Why Does the Scrum Team Need Self-Organization?

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Why Does the Scrum Team Need Self-Organization?

What is self-organization?

· Agile Zone ·
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An organized Scrum team.

An organized Scrum team.

To answer the question, let’s go through these two definitions of “Team” and “Self-Organization”.

What Is a Team?

A team is a group of people who work together, to finish a work or a destination. Somehow, it is a natural need, when the individuals feel, they can’t handle their work alone.

What Is Self-Organization?

The ability of the system or group can self-arrange/self-manage the components or elements to inspect, adapt to the circumstances they are facing by themselves.

Self-Organization is not something new or created by a human being. It’s formed and emerged naturally along with way of life forms, exists, evolves: The activity of white blood cells (Leucocyte) in our bodies is a testament. They organize and operate independently of the brain, they test and adapt to the evolution of harmful bacteria and destroy it.

A successful Scrum team.

In history, the idea brings Self-Organization to teamwork is not something new. Many types of research show: one team can self-organize will have a chance to adapt quickly and has a better creative than the other team.

1938 — Chester Barnard, had argued that:

“Organizations are cooperative systems, not the products of mechanical engineering. He stressed natural groups within the organization, upward communication, authority from below rather than from above, and leaders who functioned as a cohesive force.”

Read more at https://en.wikiquote.org/wiki/Chester_Barnard

In 1943 — Abraham Maslow mentions “Self-Actualization” is the top needs of humans. In 2009 the book: “Drive: The Surprising Truth About What Motivates Us” — Daniel Pink shared about Motivation 3.0. It mentions about people will be happier, and want to contribute ability better and to be more creative if they are empowered (Autonomy).

In 1986 — Self-Organization was mentioned as the main element for the team can be a success in “New new product development game” — Hirotaka Takeuchi and Ikujiro Nonaka.

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Why Does the Scrum Team Need Self-Organization?

The unpredictable of Market and competitors are the main reasons for traditional management is not enough/fit to reach success. Instead, measuring the value of the product delivered to the user by Done Increment, through the small frequently circle (Sprint) is the main key.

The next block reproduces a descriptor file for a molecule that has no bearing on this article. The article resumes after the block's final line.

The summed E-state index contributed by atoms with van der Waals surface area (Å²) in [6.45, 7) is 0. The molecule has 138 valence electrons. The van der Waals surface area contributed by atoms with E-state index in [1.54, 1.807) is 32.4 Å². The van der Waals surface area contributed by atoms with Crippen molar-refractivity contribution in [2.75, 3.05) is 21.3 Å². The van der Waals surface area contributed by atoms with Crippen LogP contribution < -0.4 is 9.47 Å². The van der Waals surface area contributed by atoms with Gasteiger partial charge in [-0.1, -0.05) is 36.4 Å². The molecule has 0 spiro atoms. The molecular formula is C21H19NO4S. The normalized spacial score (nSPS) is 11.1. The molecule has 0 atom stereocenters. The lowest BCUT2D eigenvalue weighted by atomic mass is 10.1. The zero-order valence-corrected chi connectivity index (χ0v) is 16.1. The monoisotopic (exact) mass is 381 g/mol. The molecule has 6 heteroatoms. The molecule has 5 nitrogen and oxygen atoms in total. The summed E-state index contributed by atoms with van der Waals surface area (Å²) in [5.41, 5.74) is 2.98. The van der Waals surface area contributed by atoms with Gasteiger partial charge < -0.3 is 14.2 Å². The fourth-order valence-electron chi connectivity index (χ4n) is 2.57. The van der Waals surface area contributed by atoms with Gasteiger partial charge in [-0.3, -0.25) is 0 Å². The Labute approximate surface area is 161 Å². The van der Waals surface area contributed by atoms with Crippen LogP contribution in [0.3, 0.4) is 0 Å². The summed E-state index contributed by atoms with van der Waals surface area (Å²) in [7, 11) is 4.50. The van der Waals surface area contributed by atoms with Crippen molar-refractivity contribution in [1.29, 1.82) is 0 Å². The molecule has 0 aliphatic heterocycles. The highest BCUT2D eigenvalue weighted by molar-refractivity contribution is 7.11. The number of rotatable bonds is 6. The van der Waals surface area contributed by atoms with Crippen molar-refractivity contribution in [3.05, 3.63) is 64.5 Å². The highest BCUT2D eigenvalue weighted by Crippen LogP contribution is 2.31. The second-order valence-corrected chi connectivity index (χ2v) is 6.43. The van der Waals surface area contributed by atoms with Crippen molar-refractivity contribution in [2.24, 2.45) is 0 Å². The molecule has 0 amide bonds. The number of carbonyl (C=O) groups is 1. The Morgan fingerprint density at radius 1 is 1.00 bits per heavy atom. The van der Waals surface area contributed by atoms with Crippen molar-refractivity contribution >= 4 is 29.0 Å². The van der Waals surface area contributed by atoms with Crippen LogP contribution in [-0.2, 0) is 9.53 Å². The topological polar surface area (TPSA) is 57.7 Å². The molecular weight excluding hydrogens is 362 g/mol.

Scrum is built to support the organization and the team delivers the right product value to the user in the complex environment, by the empirical process. It helps to show off all the problems the team is facing, so they can inspect and adapt. From this, solution/action will be defined as fast as they can (include: solving the problems inside the development pipeline and finding the way how to know which is the need of users, to deliver the right thing they need).

To make sure that, even more, to avoid the waste from the hierarchy of traditional management, we need to have the values below in team:

  1. Self-Organization.
  2. Concrete goal.

From that, the Self-Organizing Scrum Team can promote strongly the value of each individual, creative, collaboration. They will plan and manage their works, also make a change if it’s necessary to adapt quickly to the needs and surroundings, to accomplish the goal.


In overall, Self-Organization brings value to individuals and Scrum Team, so that they can work with the highest motivation and creativity in a current context:

  1. To be able to quickly solve the internal problems that need to be done in the product development process.
  2. Increase the ability to self-learn and adapt, so that we can determine how to deliver quickly and properly the product value that users expect.

Like in Scrum Guide:

“Scrum Teams are self-organizing and cross-functional. Self-organizing teams choose how best to accomplish their work, rather than being directed by others outside the team.”

Scrum on!

Further Reading

A High-Performing Scrum Team and Diversity

5 Reasons Why Scrum Fails in Software Development

agile, scrum, self-organizing teams

Published at DZone with permission of Khoa Doan Tien , DZone MVB. See the original article here.

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